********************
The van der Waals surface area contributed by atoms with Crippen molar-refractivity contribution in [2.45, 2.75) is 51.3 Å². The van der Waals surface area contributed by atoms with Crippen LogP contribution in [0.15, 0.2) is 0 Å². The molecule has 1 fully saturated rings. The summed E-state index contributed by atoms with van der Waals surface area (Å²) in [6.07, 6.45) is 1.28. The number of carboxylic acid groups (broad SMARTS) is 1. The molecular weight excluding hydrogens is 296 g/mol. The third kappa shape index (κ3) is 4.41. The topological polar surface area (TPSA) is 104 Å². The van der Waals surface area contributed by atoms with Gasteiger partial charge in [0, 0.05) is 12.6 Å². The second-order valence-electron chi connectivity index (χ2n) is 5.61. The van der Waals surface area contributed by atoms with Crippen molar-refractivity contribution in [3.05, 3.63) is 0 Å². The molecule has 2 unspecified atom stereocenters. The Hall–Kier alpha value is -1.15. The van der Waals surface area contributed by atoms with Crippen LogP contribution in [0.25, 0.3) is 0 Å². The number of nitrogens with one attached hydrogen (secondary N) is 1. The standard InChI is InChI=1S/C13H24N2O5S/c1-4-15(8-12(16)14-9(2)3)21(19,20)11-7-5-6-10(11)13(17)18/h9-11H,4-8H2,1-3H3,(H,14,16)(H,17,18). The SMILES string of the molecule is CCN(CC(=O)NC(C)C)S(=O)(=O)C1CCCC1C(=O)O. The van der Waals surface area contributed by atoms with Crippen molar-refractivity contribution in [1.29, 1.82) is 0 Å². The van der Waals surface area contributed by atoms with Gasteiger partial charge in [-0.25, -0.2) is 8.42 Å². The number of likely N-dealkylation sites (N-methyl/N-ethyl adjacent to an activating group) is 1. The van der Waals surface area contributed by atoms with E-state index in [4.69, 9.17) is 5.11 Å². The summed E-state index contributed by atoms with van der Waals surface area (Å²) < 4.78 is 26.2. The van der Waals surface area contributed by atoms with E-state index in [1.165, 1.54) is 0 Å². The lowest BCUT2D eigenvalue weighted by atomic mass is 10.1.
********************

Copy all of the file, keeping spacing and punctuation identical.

The van der Waals surface area contributed by atoms with Crippen molar-refractivity contribution in [2.45, 2.75) is 51.3 Å². The van der Waals surface area contributed by atoms with Crippen LogP contribution in [0.15, 0.2) is 0 Å². The molecule has 1 fully saturated rings. The summed E-state index contributed by atoms with van der Waals surface area (Å²) in [6.07, 6.45) is 1.28. The number of carboxylic acid groups (broad SMARTS) is 1. The molecular weight excluding hydrogens is 296 g/mol. The third kappa shape index (κ3) is 4.41. The topological polar surface area (TPSA) is 104 Å². The van der Waals surface area contributed by atoms with Gasteiger partial charge in [0, 0.05) is 12.6 Å². The second-order valence-electron chi connectivity index (χ2n) is 5.61. The van der Waals surface area contributed by atoms with Crippen molar-refractivity contribution in [3.05, 3.63) is 0 Å². The molecule has 2 unspecified atom stereocenters. The Hall–Kier alpha value is -1.15. The van der Waals surface area contributed by atoms with Crippen LogP contribution in [0.25, 0.3) is 0 Å². The number of nitrogens with one attached hydrogen (secondary N) is 1. The standard InChI is InChI=1S/C13H24N2O5S/c1-4-15(8-12(16)14-9(2)3)21(19,20)11-7-5-6-10(11)13(17)18/h9-11H,4-8H2,1-3H3,(H,14,16)(H,17,18). The SMILES string of the molecule is CCN(CC(=O)NC(C)C)S(=O)(=O)C1CCCC1C(=O)O. The van der Waals surface area contributed by atoms with Crippen molar-refractivity contribution in [1.29, 1.82) is 0 Å². The van der Waals surface area contributed by atoms with Gasteiger partial charge in [-0.25, -0.2) is 8.42 Å². The number of likely N-dealkylation sites (N-methyl/N-ethyl adjacent to an activating group) is 1. The van der Waals surface area contributed by atoms with E-state index in [4.69, 9.17) is 5.11 Å². The summed E-state index contributed by atoms with van der Waals surface area (Å²) < 4.78 is 26.2. The van der Waals surface area contributed by atoms with E-state index in [1.165, 1.54) is 0 Å². The lowest BCUT2D eigenvalue weighted by atomic mass is 10.1.